Difference between pages "Install/Overview" and "Hostname"

< Install(Difference between pages)
m (Live CD: Swap the download links)
 
 
Line 1: Line 1:
<noinclude>
+
==Introduction==
{{InstallPart|an initial overview of the installation process as well as LiveCD download and boot instructions.}}
+
A hostname is a unique name created to identify a machine on a network. In computer networking, a hostname  is a label that is assigned to a device connected to a computer network and that is used to identify the device in various forms of electronic communication such as the World Wide Web, e-mail or Usenet. Hostnames may be simple names consisting of a single word or phrase, or they may be structured.
</noinclude>
+
==Configuration==
== Installation Overview ==
+
In Funtoo Linux, <code>/etc/conf.d/hostname</code> is the master configuration file for setting a hostname. In OpenRC framework <code>/etc/conf.d/foo</code> is the configuration file for a corresponding Init script <code>/etc/init.d/foo</code>. With the case of hostname, default value is set to ''localhost'', means when system boots and OpenRC's <code>/etc/init.d/hostname</code> script started a hostname getting only ''localhost'' name. How it looks?  In your shell promt this will look in following way, an example for root:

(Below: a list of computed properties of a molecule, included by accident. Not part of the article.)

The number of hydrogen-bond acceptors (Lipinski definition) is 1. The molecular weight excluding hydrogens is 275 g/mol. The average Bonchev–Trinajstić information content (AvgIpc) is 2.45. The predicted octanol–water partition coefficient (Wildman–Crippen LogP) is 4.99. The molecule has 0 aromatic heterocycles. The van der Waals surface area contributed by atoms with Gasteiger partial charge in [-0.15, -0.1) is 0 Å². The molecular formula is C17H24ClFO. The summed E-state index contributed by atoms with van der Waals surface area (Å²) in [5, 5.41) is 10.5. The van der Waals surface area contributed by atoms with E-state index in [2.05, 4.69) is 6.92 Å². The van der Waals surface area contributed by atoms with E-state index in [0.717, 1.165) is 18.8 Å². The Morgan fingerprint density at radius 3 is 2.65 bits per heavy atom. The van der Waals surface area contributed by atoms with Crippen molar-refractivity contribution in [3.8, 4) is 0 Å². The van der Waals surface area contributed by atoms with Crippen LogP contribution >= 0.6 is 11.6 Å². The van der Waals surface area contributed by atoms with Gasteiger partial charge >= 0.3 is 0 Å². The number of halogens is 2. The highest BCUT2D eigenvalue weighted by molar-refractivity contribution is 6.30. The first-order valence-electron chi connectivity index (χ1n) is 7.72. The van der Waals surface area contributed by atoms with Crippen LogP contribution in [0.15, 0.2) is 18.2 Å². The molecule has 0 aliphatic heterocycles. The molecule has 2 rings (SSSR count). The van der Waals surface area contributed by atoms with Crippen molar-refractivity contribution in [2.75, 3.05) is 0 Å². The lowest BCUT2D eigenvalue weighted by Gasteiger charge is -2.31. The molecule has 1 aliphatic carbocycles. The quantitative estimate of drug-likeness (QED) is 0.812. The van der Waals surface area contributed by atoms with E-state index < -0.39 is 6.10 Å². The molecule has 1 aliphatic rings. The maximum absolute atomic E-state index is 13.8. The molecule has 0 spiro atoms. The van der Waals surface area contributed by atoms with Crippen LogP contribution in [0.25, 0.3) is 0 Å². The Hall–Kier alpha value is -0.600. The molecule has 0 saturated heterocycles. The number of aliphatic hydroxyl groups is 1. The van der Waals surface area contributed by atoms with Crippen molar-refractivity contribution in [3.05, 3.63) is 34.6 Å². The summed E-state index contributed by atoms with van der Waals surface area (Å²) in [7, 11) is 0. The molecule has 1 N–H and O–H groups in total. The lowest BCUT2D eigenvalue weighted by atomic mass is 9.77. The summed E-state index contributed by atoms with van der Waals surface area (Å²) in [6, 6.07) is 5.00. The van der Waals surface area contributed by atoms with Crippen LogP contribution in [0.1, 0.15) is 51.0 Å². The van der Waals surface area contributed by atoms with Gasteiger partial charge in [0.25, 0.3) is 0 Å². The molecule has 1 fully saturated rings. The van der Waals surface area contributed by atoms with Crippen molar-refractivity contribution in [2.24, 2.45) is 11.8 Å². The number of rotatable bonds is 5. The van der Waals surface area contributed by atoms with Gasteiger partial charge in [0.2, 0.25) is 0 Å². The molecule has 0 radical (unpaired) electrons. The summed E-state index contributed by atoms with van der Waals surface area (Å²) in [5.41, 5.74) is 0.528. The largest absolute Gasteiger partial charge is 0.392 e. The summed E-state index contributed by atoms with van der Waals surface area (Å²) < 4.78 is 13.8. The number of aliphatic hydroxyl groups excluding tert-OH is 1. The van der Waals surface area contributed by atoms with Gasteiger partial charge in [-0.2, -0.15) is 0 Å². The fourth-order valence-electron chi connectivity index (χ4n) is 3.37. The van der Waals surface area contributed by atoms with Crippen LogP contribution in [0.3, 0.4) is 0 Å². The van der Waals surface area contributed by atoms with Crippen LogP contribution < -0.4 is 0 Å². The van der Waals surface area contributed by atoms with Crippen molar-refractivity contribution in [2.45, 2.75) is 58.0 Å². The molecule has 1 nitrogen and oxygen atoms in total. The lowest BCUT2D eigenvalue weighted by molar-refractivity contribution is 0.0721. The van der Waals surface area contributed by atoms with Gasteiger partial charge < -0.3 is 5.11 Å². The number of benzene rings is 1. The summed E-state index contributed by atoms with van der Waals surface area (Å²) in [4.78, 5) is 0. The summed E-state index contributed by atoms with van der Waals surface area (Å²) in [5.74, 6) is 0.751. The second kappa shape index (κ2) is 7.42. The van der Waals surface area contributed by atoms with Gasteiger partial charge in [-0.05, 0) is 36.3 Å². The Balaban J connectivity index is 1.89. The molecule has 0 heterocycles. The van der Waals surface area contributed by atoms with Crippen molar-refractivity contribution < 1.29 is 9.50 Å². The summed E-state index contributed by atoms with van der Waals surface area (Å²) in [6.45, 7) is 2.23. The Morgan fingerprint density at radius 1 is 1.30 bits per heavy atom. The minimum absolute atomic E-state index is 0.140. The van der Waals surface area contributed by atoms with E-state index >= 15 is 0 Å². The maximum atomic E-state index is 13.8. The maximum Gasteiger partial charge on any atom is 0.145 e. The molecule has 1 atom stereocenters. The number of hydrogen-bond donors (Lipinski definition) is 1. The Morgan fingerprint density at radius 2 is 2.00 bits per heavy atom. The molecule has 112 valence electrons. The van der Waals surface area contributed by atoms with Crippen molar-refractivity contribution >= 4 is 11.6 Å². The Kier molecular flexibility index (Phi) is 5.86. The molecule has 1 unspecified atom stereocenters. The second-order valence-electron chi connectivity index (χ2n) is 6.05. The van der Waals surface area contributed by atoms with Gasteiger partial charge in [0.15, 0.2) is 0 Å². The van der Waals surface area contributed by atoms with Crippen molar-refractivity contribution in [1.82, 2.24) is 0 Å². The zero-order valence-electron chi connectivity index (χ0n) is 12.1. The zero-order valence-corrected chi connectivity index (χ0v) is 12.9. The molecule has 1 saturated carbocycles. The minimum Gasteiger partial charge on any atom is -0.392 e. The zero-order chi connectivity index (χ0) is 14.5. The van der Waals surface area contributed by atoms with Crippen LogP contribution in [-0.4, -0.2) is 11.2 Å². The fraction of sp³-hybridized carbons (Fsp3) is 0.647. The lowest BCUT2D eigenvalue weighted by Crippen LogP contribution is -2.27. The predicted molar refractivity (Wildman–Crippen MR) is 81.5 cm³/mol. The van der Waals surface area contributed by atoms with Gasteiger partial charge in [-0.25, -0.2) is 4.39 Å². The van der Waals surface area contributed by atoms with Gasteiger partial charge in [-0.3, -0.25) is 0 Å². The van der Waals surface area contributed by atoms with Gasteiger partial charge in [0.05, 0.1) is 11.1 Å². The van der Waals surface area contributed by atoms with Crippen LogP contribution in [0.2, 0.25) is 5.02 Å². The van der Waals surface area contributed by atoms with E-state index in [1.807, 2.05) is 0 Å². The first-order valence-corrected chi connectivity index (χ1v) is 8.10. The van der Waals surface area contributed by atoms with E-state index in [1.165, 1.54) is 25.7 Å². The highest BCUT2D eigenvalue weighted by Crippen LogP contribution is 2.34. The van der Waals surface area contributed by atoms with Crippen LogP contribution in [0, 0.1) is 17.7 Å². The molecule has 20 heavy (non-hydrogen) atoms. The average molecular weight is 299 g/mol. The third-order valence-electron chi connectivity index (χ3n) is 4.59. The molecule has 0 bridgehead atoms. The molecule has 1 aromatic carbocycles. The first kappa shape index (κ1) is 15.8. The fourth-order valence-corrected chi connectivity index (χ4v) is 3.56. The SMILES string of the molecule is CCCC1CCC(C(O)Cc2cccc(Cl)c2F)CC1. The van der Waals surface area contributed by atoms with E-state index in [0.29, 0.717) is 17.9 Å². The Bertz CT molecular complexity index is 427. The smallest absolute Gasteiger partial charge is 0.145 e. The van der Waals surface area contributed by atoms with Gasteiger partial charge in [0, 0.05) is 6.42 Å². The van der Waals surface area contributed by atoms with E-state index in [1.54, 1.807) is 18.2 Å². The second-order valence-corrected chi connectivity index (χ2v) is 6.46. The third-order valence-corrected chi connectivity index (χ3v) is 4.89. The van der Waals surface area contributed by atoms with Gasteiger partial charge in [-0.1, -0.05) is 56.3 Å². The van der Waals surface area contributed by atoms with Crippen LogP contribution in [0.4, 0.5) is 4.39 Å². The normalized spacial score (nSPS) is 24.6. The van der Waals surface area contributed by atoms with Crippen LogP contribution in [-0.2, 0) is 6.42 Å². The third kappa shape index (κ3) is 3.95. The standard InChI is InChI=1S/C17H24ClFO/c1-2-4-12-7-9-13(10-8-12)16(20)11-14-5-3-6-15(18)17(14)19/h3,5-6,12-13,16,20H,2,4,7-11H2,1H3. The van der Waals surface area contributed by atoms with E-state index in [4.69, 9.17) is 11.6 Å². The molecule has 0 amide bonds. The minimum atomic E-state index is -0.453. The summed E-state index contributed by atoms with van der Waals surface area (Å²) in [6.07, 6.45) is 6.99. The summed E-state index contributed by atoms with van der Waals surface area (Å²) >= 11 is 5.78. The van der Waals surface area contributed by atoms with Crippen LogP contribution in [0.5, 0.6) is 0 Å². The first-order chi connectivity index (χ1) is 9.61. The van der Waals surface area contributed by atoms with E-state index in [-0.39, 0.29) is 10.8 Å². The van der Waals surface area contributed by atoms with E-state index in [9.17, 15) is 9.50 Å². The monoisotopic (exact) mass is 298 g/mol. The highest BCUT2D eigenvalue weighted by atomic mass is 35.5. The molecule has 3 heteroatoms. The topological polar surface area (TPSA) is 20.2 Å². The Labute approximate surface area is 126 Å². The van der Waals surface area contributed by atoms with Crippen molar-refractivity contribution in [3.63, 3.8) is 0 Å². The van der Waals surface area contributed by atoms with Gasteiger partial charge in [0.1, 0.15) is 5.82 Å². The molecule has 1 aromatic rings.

+
This is a basic overview of the Funtoo installation process:
+
 
+
# [[#Live CD|Download and boot the live CD of your choice]].
+
# [[#Prepare Hard Disk|Prepare your disk]].
+
# [[#Creating filesystems|Create]] and [[#Mounting filesystems|mount]] filesystems.
+
# [[#Installing the Stage 3 tarball|Install the Funtoo stage tarball]] of your choice.
+
# [[#Chroot into Funtoo|Chroot into your new system]].
+
# [[#Downloading the Portage tree|Download the Portage tree]].
+
# [[#Configuring your system|Configure your system]] and [[#Configuring your network|network]].
+
# [[#Configuring and installing the Linux kernel|Install a kernel]].
+
# [[#Installing a Bootloader|Install a bootloader]].
+
# [[#Finishing Steps|Complete final steps]].
+
# [[#Restart your system|Reboot and enjoy]].
+
 
+
=== Live CD ===
+
 
+